Unpacking this a little bit, when we take capacity at face value, the Ryzen 2000 family (which includes Raven Ridge) is considerably higher volume compared to one graphics SKU and carries much more market impact, which factors into resources for both fabbing and productizing the RX 590. In any case, being pin-compatible with Polaris 10, Polaris 30 allows board partners to quickly integrate the GPU into existing high-end RX 580 board designs. Meanwhile the story behind Vega 12nm (as with other Vega details) is known only to AMD and out-of-scope here, but roughly speaking the obstacles facing RX 590 development would be multiplied with Vega.
We also know the impact of decreasing cryptocurrency mining demand and potential channel congestion, but also of the AIB dynamics that AMD need to consider with GPUs. Seasonally, the first half of the year is flat to down for GPU sales, and today’s launch of course is just in time for the Black Friday and holiday window (though AMD has probably missed most of the OEM window). Not to be forgotten is their erstwhile competitor NVIDIA and the new generation of high-end GeForce RTX cards; hardware launches tend to be best met with some kind of hardware response, even on solely marketing grounds as in this case the RTX 2070 and above compete in a different segment than the RX 590.
The Radeon RX 590 Lineup and Positioning
Like the RX 580, AMD is not shipping a reference design for the RX 590, and four custom models (XFX, PowerColor, Sapphire, and Asus) are available today. At a glance, the AIB cards appear to reuse boards found in factory-overclocked RX 580s, which is expected given the drop-in compatibility of Polaris 30. Meaning, for overbuilt boards that already meet the RX 590 power requirements, then partners can simply put in a Polaris 30 GPU and flash the RX 590 BIOS. Realistically, heavily factory-overclocked RX 580s are not too far off from RX 590's clocks, with boards and thermal solutions built for higher TBPs anyway. For example, the XFX RX 590 Fatboy and PowerColor RX 590 Red Devil are not far from the XFX RX 580 GTS Black Edition OC+ and PowerColor RX 580 Red Devil Golden Sample, both with 1425MHz boost.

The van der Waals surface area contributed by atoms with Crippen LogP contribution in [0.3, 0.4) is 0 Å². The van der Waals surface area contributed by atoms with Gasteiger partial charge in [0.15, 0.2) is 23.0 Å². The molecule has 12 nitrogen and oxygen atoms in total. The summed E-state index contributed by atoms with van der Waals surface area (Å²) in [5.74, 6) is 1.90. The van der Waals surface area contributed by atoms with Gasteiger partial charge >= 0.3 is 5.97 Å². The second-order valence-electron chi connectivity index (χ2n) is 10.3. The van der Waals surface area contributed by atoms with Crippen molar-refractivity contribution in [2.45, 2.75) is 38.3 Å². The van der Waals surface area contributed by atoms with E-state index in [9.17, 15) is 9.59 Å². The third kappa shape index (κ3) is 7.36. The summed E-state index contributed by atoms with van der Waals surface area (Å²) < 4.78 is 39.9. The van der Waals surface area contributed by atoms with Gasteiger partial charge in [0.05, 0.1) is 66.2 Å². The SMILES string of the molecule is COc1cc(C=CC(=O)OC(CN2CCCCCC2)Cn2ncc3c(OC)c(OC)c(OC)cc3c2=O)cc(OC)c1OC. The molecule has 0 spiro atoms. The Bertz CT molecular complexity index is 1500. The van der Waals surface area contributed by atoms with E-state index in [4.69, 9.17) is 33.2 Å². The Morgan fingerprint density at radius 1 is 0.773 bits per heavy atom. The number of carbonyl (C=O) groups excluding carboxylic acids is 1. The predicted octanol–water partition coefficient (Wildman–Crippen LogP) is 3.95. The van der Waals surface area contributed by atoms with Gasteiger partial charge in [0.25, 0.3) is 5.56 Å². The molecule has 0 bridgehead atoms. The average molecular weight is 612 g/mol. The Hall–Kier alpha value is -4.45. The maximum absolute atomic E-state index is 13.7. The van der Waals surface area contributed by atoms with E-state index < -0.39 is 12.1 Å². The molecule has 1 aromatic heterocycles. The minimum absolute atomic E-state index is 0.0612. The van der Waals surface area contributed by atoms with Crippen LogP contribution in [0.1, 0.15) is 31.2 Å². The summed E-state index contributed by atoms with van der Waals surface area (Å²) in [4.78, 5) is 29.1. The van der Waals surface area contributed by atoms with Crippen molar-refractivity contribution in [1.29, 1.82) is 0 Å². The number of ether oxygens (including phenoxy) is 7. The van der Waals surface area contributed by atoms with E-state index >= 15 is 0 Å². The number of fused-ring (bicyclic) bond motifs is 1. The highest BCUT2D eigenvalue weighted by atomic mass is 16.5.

To sweeten the deal, AMD is including a launch bundle of three games: Resident Evil 2 (2019), The Division 2, and Devil May Cry 5. As the three-game “Raise The Game” bundle for RX Vega, RX 580, and RX 570 concluded at the start of the month, there isn’t any competing promotions from AMD’s side. NVIDIA, however, still has their Monster Hunter: World bundle for the GTX 1070 Ti, GTX 1070, and GTX 1060 6GB running until November 29th.
And on the topic of the Pascal-based 1280 core GeForce GTX 1060 6GB, it remains the primary competition for the RX 590. Since its July 2016 launch, the GTX 1060 6GB has been squaring up against Polaris since July 2016, with a mild 2017 refresh in the form of 9Gbps GDDR5 variants. The GeForce RTX 20 series has not offered a direct successor for the GTX 1060 6GB or below, so there’s a potential opening for a modern card in that price/performance space. But AMD is clear in targeting the performance gap between the RX Vega 56 and RX 580 8GB.
Nevertheless, the RX 590 is an iterative product and much like the RX 580 is not intended for current Polaris 10 owners. So AMD is largely trying to court those gaming at 1080p on older mainstream cards like the GTX 970 and R9 380. Or in other words, those due for an upgrade and looking at the $0 to $400 video card market. At an MSRP of $279, the RX 590 is certainly differentiated by price from the RX 580 8GB, which can currently be found for around $0-$210. Meanwhile the GTX 1060 6GB is around $250 at the time of writing. As the third iteration of Polaris 10, the RX 590 will need to ensure a solid lead over both, especially if power consumption hits the roof. We’ll soon find out.
|Fall 2018 GPU Pricing Comparison|
|Radeon RX Vega 56||$519|
|$479||GeForce GTX 1080|
|$409||GeForce GTX 1070 Ti|
|$379||GeForce GTX 1070|
|Radeon RX 590||$279|
|$249||GeForce GTX 1060 6GB|
|Radeon RX 580 (8GB)||$0/$209||GeForce GTX 1060 3GB|